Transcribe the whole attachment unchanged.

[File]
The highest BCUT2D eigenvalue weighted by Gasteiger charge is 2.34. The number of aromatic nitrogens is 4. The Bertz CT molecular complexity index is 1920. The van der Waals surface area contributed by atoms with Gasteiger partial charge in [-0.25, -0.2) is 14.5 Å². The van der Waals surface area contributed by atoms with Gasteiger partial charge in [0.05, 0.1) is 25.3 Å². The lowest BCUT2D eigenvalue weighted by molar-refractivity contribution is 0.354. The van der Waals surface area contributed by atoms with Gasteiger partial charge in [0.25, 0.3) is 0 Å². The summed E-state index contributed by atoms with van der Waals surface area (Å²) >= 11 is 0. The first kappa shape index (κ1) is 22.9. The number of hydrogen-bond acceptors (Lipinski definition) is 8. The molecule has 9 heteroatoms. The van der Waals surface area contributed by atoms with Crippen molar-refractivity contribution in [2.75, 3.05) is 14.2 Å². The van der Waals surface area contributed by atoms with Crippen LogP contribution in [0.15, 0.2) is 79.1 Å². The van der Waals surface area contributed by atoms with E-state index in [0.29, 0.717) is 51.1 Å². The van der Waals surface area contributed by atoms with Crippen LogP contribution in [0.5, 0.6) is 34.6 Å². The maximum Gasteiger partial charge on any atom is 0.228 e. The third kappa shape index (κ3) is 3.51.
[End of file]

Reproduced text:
The highest BCUT2D eigenvalue weighted by Gasteiger charge is 2.34. The number of aromatic nitrogens is 4. The Bertz CT molecular complexity index is 1920. The van der Waals surface area contributed by atoms with Gasteiger partial charge in [-0.25, -0.2) is 14.5 Å². The van der Waals surface area contributed by atoms with Gasteiger partial charge in [0.05, 0.1) is 25.3 Å². The lowest BCUT2D eigenvalue weighted by molar-refractivity contribution is 0.354. The van der Waals surface area contributed by atoms with Gasteiger partial charge in [0.25, 0.3) is 0 Å². The summed E-state index contributed by atoms with van der Waals surface area (Å²) >= 11 is 0. The first kappa shape index (κ1) is 22.9. The number of hydrogen-bond acceptors (Lipinski definition) is 8. The molecule has 9 heteroatoms. The van der Waals surface area contributed by atoms with Crippen molar-refractivity contribution in [2.75, 3.05) is 14.2 Å². The van der Waals surface area contributed by atoms with Crippen LogP contribution in [0.15, 0.2) is 79.1 Å². The van der Waals surface area contributed by atoms with E-state index in [0.29, 0.717) is 51.1 Å². The van der Waals surface area contributed by atoms with Crippen LogP contribution in [0.5, 0.6) is 34.6 Å². The maximum Gasteiger partial charge on any atom is 0.228 e. The third kappa shape index (κ3) is 3.51.